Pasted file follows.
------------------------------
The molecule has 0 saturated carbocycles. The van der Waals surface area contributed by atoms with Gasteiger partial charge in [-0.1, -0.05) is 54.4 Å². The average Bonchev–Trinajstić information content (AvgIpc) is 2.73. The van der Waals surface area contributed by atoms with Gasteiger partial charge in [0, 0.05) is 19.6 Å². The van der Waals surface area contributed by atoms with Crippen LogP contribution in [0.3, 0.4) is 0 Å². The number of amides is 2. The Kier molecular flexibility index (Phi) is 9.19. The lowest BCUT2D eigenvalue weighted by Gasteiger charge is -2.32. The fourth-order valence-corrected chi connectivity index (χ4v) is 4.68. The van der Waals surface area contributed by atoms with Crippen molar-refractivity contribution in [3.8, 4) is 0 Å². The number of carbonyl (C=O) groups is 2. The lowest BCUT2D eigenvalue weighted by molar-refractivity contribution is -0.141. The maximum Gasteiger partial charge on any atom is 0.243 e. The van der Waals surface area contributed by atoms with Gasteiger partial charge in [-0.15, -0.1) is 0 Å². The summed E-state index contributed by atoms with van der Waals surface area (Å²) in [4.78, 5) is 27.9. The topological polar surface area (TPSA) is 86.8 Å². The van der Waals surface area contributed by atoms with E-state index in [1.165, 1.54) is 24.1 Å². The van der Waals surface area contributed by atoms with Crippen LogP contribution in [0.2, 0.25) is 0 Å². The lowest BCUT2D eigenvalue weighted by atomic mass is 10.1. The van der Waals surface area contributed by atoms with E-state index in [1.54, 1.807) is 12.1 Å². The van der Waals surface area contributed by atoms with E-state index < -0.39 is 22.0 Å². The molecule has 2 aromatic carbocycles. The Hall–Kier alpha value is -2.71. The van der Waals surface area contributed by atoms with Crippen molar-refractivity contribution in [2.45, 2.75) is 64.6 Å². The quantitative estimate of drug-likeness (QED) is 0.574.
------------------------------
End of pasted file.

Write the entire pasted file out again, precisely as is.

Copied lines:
The molecule has 0 saturated carbocycles. The van der Waals surface area contributed by atoms with Gasteiger partial charge in [-0.1, -0.05) is 54.4 Å². The average Bonchev–Trinajstić information content (AvgIpc) is 2.73. The van der Waals surface area contributed by atoms with Gasteiger partial charge in [0, 0.05) is 19.6 Å². The van der Waals surface area contributed by atoms with Crippen LogP contribution in [0.3, 0.4) is 0 Å². The number of amides is 2. The Kier molecular flexibility index (Phi) is 9.19. The lowest BCUT2D eigenvalue weighted by Gasteiger charge is -2.32. The fourth-order valence-corrected chi connectivity index (χ4v) is 4.68. The van der Waals surface area contributed by atoms with Crippen molar-refractivity contribution in [3.8, 4) is 0 Å². The number of carbonyl (C=O) groups is 2. The lowest BCUT2D eigenvalue weighted by molar-refractivity contribution is -0.141. The maximum Gasteiger partial charge on any atom is 0.243 e. The van der Waals surface area contributed by atoms with Gasteiger partial charge in [-0.15, -0.1) is 0 Å². The summed E-state index contributed by atoms with van der Waals surface area (Å²) in [4.78, 5) is 27.9. The topological polar surface area (TPSA) is 86.8 Å². The van der Waals surface area contributed by atoms with E-state index in [1.165, 1.54) is 24.1 Å². The van der Waals surface area contributed by atoms with Crippen LogP contribution in [0.2, 0.25) is 0 Å². The lowest BCUT2D eigenvalue weighted by atomic mass is 10.1. The van der Waals surface area contributed by atoms with E-state index in [1.54, 1.807) is 12.1 Å². The van der Waals surface area contributed by atoms with E-state index < -0.39 is 22.0 Å². The molecule has 2 aromatic carbocycles. The Hall–Kier alpha value is -2.71. The van der Waals surface area contributed by atoms with Crippen molar-refractivity contribution in [2.45, 2.75) is 64.6 Å². The quantitative estimate of drug-likeness (QED) is 0.574.